Archive for July, 2008

Summer Camp

Tuesday, July 1st, 2008

Most kids have the opportunity to attend some kind of summer camp. Whether it’s a church camp, scout camp or a sports camp, it’s usually a memorable experience.

A couple of weekends ago, I went back to camp for the summer. After four years of attending a different officials camp for college officials, this was my first experience at a camp for basketball officials in conjunction with the Great Falcon Shootout at the University of Wisconsin-River Falls. Yes, there are basketball officials who actually pay money to get better. This camp was led by Tom Fiedler, the Men’s Basketball Supervisor for the Wisconsin Intercollegiate Athletic Conference. Although the campers vary in their experience and ability as officials, most officials who go to camp do so to get better, network and have the opportunity to be seen by local college basketball assignors, including George Drouches, supervisor of the Minnesota Intercollegiate Athletic Conference.

The camp focused on three-person mechanics and offered classroom teaching. Some of the tips the clinicians said included:

* Have a patient whistle. It’s OK to be a little late on a call because many plays can clean up themselves.

* You should always know when you are calling a third foul in the first half or fifth foul in the second half

* Train yourself to look at the game clock and shot clock on every dead ball to make sure there were no timing errors

* Be approachable/smile occasionally: Coaches like officials who are approachable.

* Be careful what you say to coaches. Coaches do not like it if an officials says the didn’t make a call because it wasn’t their “primary area.” A better phrase is “my eyes weren’t there, coach.”

* Take advantage of technology. Most college game are now recorded (some of the camps at the camp were also recorded). Watch the DVD. You learn a lot by watching yourself on “film.”

* Basketball officials share a special bond. Don’t speak poorly of other officials in an attempt to make yourself look better.

* Stay grounded. Officiating is something we do, it is not who we are. If officiating becomes more of who you are then you need to reorganize your priorities 

These are all good reminders.  

Celtic Pride

Tuesday, July 1st, 2008

Prior to the 2008 NBA Finals, I was in the minority of prognosticators who thought Boston could win their first championship in 22 years. The Lakers had everything going for them, the best player in the league who could always carry a team in the fourth quarter, the best coach in NBA history, a precision offense and a solid bench.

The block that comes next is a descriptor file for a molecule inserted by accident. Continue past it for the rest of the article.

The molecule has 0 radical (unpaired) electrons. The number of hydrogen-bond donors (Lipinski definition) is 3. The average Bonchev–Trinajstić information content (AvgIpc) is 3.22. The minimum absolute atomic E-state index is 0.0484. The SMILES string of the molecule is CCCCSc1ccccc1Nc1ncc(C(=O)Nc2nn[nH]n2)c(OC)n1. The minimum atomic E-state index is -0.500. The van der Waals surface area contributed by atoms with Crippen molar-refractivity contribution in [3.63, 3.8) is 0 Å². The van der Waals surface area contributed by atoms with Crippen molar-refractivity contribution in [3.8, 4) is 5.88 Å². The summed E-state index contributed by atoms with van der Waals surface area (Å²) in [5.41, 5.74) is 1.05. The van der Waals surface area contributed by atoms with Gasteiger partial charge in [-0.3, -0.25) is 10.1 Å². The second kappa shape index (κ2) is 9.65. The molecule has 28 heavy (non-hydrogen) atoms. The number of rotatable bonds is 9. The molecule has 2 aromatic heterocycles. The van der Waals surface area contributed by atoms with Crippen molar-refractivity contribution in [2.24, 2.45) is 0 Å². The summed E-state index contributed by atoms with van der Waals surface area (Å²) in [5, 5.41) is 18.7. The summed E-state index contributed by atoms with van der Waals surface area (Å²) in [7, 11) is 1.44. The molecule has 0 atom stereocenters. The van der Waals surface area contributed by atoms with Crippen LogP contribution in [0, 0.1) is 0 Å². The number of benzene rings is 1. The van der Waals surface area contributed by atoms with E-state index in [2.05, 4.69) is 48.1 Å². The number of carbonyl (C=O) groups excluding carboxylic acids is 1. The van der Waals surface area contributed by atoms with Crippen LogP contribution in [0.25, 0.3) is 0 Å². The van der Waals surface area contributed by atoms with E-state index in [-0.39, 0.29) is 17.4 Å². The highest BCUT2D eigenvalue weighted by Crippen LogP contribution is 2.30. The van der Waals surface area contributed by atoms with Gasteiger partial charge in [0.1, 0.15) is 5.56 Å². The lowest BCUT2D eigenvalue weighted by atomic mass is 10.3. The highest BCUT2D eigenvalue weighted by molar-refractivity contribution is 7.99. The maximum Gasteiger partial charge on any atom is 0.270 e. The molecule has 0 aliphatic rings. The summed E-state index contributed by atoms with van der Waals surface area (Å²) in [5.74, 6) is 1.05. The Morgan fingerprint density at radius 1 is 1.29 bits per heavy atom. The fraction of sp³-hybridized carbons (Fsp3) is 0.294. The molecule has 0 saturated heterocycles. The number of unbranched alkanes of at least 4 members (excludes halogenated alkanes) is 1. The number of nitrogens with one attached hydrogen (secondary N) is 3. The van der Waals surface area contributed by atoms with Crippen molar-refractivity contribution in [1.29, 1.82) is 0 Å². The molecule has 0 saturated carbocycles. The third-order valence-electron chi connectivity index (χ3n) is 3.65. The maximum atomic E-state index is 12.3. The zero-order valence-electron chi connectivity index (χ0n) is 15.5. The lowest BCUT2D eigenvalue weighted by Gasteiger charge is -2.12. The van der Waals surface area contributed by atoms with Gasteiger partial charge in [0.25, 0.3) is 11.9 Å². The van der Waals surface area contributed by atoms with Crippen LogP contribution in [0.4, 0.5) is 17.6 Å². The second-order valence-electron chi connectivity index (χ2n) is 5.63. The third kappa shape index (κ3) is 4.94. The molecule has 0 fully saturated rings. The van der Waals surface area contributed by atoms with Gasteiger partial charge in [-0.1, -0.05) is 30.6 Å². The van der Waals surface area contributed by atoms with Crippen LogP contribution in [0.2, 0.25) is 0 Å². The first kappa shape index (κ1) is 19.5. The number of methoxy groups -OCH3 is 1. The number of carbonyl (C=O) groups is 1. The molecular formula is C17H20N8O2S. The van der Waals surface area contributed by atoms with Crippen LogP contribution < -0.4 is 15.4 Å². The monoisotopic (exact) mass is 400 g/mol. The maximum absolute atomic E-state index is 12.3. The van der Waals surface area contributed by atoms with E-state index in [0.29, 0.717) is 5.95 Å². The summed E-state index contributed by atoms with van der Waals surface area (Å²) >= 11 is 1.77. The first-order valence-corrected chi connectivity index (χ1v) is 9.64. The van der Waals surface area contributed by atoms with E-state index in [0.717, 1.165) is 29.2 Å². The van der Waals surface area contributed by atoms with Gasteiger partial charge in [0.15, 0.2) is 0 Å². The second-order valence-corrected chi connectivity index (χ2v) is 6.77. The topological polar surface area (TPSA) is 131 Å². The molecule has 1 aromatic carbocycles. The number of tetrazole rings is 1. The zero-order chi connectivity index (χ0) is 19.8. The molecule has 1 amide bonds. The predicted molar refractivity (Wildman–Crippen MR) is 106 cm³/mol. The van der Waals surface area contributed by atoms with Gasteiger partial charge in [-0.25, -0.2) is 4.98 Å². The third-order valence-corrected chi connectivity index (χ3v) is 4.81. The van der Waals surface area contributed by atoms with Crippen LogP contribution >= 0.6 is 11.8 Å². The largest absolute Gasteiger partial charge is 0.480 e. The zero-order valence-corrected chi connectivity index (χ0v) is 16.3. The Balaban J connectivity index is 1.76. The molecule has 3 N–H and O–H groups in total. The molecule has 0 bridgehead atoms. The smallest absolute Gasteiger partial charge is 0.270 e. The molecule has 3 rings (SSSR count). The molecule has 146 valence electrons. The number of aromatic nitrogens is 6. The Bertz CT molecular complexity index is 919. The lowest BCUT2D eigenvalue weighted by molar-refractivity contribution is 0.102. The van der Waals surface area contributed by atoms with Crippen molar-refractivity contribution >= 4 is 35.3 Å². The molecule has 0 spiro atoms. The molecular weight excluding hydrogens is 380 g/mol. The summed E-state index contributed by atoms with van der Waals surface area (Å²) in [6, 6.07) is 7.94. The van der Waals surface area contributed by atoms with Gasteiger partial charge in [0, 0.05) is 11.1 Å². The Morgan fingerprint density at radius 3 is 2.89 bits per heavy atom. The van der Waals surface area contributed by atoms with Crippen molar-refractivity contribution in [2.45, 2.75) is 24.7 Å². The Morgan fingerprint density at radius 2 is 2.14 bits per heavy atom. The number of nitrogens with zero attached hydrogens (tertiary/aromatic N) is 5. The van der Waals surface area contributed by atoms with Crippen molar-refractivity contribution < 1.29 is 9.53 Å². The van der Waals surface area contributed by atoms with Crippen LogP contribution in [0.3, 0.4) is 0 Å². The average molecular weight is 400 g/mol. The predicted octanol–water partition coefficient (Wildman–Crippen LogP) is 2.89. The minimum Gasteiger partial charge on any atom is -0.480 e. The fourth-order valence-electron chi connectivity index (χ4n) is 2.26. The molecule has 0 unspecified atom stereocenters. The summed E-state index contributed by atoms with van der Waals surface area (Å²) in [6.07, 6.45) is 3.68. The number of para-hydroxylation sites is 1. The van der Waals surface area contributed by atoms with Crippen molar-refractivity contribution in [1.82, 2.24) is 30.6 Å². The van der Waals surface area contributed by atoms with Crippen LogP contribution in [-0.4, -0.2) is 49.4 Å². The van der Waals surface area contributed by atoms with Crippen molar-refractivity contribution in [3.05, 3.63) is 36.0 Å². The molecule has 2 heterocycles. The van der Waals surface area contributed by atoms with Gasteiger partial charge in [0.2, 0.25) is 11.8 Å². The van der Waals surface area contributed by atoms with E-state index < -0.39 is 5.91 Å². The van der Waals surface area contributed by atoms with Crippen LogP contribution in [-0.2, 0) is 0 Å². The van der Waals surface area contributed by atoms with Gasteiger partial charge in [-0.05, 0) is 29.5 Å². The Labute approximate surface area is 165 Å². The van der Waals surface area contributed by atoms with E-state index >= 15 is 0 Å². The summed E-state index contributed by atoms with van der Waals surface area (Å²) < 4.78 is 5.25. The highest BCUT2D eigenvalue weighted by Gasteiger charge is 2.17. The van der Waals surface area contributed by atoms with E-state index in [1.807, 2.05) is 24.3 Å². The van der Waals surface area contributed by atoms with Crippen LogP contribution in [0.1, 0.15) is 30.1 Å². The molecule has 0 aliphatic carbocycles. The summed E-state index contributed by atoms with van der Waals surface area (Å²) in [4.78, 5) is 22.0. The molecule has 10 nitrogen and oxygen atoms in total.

The Lakers easily defeated a tough San Antonio team. Meanwhile, the Celtics struggled with the Hawks and Cavs, before starting to find their mojo against the not-as-good-as-advertised Pistons. Even though the Celtics had home court advantage, most people picked the Lakers.

This was a dream match-up for the NBA, rekindling all the memories from the great Boston-LA series in the 80s. I was a huge Celtics fan during the Larry Bird era, and jumped on the bandwagon again, particularly because Sam Cassell has been my favorite player in the NBA for years, so I dutifully follow him from team to team (A few years ago, when the Clippers beat the Nuggets in the first round and should have beat Phoenix in the second round, I had to be the only Minnesotan to stay up for all 12 of those late-night games).

What amazes me about sports is how quickly public perception can change. Ray Allen went from a player that was “washed up” to a potential Finals MVP candidate in 10 days and Kobe Bryant raised himself to ”On the same level as Michael Jordan” status in the first two rounds of the playoffs to “Jordan would have never let his team blow a 24-point lead in game 4 and get blown out by almost 40 in game 6″ in only a couple of weeks.

Paul Pierce outplayed Kobe, Doc Rivers outcoached Phil Jackson, the Celtics bench (especially James Posey) outlayed LA and Kevin Garnett finally won a ring after many long years in Minnesota.  Cassell played terribly, although he obviously doesn’t have much left in the tank (although he did make three straight shots in one of the first two games in Boston, forcing Jackson to switch Kobe on him). Still, it was nice to see Sam I Am win another ring.

You can’t have an NBA Finals without  some controversy about the officiating. Ken Mauer, who wrote the foreword for my book, officiated games 2 and 5 of the Finals. He said the atmosphere in Boston was electric. The Celtics had a huge free throw advantage in Game 2, but they were also the more aggressive team. When LA took it to the Celtics in game 3, they were the most aggressive team. The best part about the Paul Pierce-led 24-point come-from-behind win in Game 4 was that all the fans and media were only talking about the amazing comeback, not bellyaching about the free throw disparity. In game 6, no one questioned that the officials decided the outcome in Boston’s 40 point win.

It was fun to see the return of Celtic Pride. A great end to a wonderful 2008 NBA playoffs.